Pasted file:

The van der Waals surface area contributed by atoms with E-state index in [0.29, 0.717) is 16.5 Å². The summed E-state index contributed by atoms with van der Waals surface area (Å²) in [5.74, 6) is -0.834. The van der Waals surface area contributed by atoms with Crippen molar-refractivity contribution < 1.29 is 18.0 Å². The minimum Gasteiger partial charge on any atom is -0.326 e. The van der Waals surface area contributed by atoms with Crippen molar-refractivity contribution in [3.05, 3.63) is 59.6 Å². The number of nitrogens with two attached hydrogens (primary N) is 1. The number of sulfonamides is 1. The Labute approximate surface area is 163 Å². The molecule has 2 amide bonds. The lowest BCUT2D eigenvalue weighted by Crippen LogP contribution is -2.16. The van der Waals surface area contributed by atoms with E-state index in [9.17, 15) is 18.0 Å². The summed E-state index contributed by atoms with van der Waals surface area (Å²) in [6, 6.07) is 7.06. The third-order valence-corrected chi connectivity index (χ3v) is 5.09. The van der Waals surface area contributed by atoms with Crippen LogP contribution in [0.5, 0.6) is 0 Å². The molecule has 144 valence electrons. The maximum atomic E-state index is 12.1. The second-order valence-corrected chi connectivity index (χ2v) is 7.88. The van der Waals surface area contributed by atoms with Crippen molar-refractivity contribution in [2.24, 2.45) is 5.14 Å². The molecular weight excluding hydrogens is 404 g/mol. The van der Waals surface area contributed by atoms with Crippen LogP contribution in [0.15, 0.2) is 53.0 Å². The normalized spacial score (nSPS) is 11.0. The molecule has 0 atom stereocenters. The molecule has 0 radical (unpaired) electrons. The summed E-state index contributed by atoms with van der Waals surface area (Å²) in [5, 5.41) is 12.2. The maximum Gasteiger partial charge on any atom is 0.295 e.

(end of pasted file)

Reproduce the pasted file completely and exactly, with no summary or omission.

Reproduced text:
The van der Waals surface area contributed by atoms with E-state index in [0.29, 0.717) is 16.5 Å². The summed E-state index contributed by atoms with van der Waals surface area (Å²) in [5.74, 6) is -0.834. The van der Waals surface area contributed by atoms with Crippen molar-refractivity contribution < 1.29 is 18.0 Å². The minimum Gasteiger partial charge on any atom is -0.326 e. The van der Waals surface area contributed by atoms with Crippen molar-refractivity contribution in [3.05, 3.63) is 59.6 Å². The number of nitrogens with two attached hydrogens (primary N) is 1. The number of sulfonamides is 1. The Labute approximate surface area is 163 Å². The molecule has 2 amide bonds. The lowest BCUT2D eigenvalue weighted by Crippen LogP contribution is -2.16. The van der Waals surface area contributed by atoms with E-state index in [9.17, 15) is 18.0 Å². The summed E-state index contributed by atoms with van der Waals surface area (Å²) in [6, 6.07) is 7.06. The third-order valence-corrected chi connectivity index (χ3v) is 5.09. The van der Waals surface area contributed by atoms with Crippen LogP contribution in [0.5, 0.6) is 0 Å². The molecule has 144 valence electrons. The maximum atomic E-state index is 12.1. The second-order valence-corrected chi connectivity index (χ2v) is 7.88. The van der Waals surface area contributed by atoms with Crippen molar-refractivity contribution in [2.24, 2.45) is 5.14 Å². The molecular weight excluding hydrogens is 404 g/mol. The van der Waals surface area contributed by atoms with Crippen LogP contribution in [0.15, 0.2) is 53.0 Å². The normalized spacial score (nSPS) is 11.0. The molecule has 0 atom stereocenters. The molecule has 0 radical (unpaired) electrons. The summed E-state index contributed by atoms with van der Waals surface area (Å²) in [5, 5.41) is 12.2. The maximum Gasteiger partial charge on any atom is 0.295 e.